On a separate issue, I note that the Our Lady of Lourdes Hospital inquiry report by Judge Harding Clark states, at page 345:

The Department of Health and Children should introduce legislation to protect clinical governance records and risk management clinical incident forms from the application of the FoI Act. Unless these documents are protected from FoI or discovery they are unlikely to be created and opportunities for learning from mistakes will be lost.

The absence of such an exemption will undermine any prospect of creating an open environment in which adverse incidents will be reported and, I hope, lessons learned. A balance should be stuck on this issue.

Until now, the Medical Council has had a majority of medical members but under the proposed legislation, there will be a majority of lay members. This is a huge step forward and constitutes a first for any medical council or its equivalent in Europe. There has been much discussion concerning this change in the council's composition and it is an issue which I am sure will be debated more fully on Committee Stage. Suffice it to say that some of the nominating bodies could potentially have a conflict of interest. For example, the HSE is the employing body of most doctors and the body which runs all our public hospitals. Is it an appropriate body to have the right to nominate somebody or, under this legislation, two persons who may have to adjudicate on an employee, or visit or report on the facilities of a hospital under its care? Concern has been expressed to me and other Members of the Oireachtas that the independence of the Medical Council and, more importantly, the perception of its independence may be compromised by having council members nominated by such a body. There are also some concerns with regard to the relevance of some of the other nominating bodies, specifically the Royal Irish Academy. These are issues which can be discussed more fully on Committee Stage.

Competence assurance and regulation of training facilities will take up an increasing amount of the work of the new council. The workload of all members will increase dramatically, but the workload of medical members, in particular those from an academic background, will be enormous. This issue will be dissected and analysed on Committee Stage. Having heard the Minister's speech, I am sure she is well aware of this issue and I welcome the fact that members may be co-opted to various committees to help carry out the work.

I would like to discuss one of the most important aspects of the council's work, namely, the composition and workings of its fitness to practise committee. This committee hears allegations, conducts inquiries and makes judgments as to whether a doctor's conduct falls below the appropriate standard. This is the aspect of the Medical Council's work with which the public is most familiar, but it takes up relatively little of the overall work of the council.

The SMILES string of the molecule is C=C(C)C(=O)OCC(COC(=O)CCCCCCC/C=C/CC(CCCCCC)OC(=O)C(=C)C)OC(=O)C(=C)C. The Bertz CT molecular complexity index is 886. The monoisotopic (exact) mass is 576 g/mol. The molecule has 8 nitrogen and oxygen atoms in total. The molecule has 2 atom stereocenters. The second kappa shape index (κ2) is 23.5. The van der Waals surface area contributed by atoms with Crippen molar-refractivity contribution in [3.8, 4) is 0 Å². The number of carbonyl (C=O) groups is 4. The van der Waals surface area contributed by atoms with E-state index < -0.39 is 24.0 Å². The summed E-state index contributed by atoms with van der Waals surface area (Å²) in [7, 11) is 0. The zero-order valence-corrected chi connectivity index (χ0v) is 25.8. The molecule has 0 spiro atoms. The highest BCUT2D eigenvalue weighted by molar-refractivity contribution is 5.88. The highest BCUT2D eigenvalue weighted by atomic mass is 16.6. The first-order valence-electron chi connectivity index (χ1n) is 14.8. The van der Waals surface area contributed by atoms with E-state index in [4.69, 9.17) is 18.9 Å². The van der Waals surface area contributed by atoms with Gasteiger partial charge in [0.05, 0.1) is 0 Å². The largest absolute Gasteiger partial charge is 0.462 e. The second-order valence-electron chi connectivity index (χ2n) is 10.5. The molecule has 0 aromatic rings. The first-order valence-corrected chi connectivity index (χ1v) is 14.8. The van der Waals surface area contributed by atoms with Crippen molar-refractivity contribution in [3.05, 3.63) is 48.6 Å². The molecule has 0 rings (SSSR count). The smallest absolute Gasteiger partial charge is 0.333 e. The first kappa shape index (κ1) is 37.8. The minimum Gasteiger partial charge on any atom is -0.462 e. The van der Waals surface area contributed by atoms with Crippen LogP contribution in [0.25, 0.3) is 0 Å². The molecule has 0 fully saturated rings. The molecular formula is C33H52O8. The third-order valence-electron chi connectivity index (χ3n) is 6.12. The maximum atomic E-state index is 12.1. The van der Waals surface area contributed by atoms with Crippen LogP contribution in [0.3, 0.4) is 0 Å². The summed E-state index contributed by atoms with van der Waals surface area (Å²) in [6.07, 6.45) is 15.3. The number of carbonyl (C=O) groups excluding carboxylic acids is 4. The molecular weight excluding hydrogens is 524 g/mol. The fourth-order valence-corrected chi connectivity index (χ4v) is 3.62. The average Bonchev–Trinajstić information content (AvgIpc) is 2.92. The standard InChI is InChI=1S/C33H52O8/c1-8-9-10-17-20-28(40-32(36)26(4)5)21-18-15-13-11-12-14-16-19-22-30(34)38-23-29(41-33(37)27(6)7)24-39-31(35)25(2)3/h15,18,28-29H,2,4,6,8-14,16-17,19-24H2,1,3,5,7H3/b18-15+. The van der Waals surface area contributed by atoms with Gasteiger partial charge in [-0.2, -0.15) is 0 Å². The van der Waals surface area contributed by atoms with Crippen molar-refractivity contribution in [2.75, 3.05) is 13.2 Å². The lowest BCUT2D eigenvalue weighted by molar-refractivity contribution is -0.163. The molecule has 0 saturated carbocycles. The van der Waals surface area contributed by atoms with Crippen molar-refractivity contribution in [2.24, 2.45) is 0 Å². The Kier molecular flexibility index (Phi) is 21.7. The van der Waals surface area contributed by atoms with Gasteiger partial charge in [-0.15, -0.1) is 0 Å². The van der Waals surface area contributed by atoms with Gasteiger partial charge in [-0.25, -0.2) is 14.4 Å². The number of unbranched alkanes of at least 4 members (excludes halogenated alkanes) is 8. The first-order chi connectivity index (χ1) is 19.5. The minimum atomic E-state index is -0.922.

There has been much discussion on the composition of this important body which operates in a quasi-judicial way. There is a strong case to be made for its having a chairperson from a non-medical background. Such is the importance of the committee's work that having a person with a legal background as chair, whether senior counsel or an established solicitor, might be the best way forward. It is also worth discussing whether such hearings should be in public or private. That decision is difficult because of the sensitive nature of the issues. Some patients might prefer to have their complaint held in camera. There is a case to be made for allowing people the right to decide whether to opt for public or private hearing.

I welcome the Bill which has been a long time in coming. I look forward to discussing the issues in more detail on Committee Stage. I congratulate the Minister and the Government for driving forward this much needed change in the regulation of the medical profession. As the Minister stated, patient safety is at the heart of the health reform agenda. The Bill has patient safety as its raison d'être.

Photo of Damien EnglishDamien English (Meath, Fine Gael)
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I welcome the opportunity to make some comments on the Bill which is welcome. I welcome the initiative behind the Bill and I welcome discussion on the area, but there are some problems. I will not go through the debate on Navan hospital again as we had that debate yesterday. There has been much talk about the Medical Practitioners Bill prior to its arrival in the House and there has been significant correspondence on it. I am glad we finally have the opportunity to debate it.

As the Minister stated, the main concern of the Bill is trust. We live in an era where trust is absent. It is absent not just in the medical profession, but in various organisations, the church, politics, etc. People have doubts, often with good reason. Life experience and reports of what takes place in hospitals have created fear and people no longer believe and trust in our systems, not just the medical system.

It is our duty to try to restore confidence, faith and trust in the systems for which we are responsible, whether social welfare, health, justice or whatever. We must all face that challenge over the coming years and try to give people a belief in what we do in this House and in Government. We do not always do a great job in this regard, yet we expect and demand other organisations to reform and take new initiatives.